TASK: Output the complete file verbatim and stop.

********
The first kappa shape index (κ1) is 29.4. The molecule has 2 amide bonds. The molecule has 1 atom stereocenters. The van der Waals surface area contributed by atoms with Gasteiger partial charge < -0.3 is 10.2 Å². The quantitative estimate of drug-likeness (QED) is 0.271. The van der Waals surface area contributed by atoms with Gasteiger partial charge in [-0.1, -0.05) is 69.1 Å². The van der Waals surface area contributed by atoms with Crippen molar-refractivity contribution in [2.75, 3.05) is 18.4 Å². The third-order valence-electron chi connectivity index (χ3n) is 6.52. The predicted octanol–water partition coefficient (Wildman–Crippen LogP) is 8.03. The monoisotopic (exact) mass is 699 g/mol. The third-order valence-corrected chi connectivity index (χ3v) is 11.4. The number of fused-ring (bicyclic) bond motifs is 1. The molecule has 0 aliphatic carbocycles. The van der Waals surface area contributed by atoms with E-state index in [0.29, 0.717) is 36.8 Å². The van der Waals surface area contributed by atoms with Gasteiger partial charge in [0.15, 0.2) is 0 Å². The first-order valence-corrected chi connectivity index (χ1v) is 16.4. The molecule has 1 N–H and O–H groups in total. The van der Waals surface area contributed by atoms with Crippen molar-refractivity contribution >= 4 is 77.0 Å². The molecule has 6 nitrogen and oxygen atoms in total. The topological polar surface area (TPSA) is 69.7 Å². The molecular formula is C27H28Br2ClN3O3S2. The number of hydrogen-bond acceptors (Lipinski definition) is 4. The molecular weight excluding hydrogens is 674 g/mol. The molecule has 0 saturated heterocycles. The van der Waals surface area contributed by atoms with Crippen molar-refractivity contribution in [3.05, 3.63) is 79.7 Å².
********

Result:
The first kappa shape index (κ1) is 29.4. The molecule has 2 amide bonds. The molecule has 1 atom stereocenters. The van der Waals surface area contributed by atoms with Gasteiger partial charge < -0.3 is 10.2 Å². The quantitative estimate of drug-likeness (QED) is 0.271. The van der Waals surface area contributed by atoms with Gasteiger partial charge in [-0.1, -0.05) is 69.1 Å². The van der Waals surface area contributed by atoms with Crippen molar-refractivity contribution in [2.75, 3.05) is 18.4 Å². The third-order valence-electron chi connectivity index (χ3n) is 6.52. The predicted octanol–water partition coefficient (Wildman–Crippen LogP) is 8.03. The monoisotopic (exact) mass is 699 g/mol. The third-order valence-corrected chi connectivity index (χ3v) is 11.4. The number of fused-ring (bicyclic) bond motifs is 1. The molecule has 0 aliphatic carbocycles. The van der Waals surface area contributed by atoms with E-state index in [0.29, 0.717) is 36.8 Å². The van der Waals surface area contributed by atoms with Gasteiger partial charge in [0.15, 0.2) is 0 Å². The first-order valence-corrected chi connectivity index (χ1v) is 16.4. The molecule has 1 N–H and O–H groups in total. The van der Waals surface area contributed by atoms with Crippen molar-refractivity contribution >= 4 is 77.0 Å². The molecule has 6 nitrogen and oxygen atoms in total. The topological polar surface area (TPSA) is 69.7 Å². The molecular formula is C27H28Br2ClN3O3S2. The number of hydrogen-bond acceptors (Lipinski definition) is 4. The molecular weight excluding hydrogens is 674 g/mol. The molecule has 0 saturated heterocycles. The van der Waals surface area contributed by atoms with Crippen molar-refractivity contribution in [3.05, 3.63) is 79.7 Å².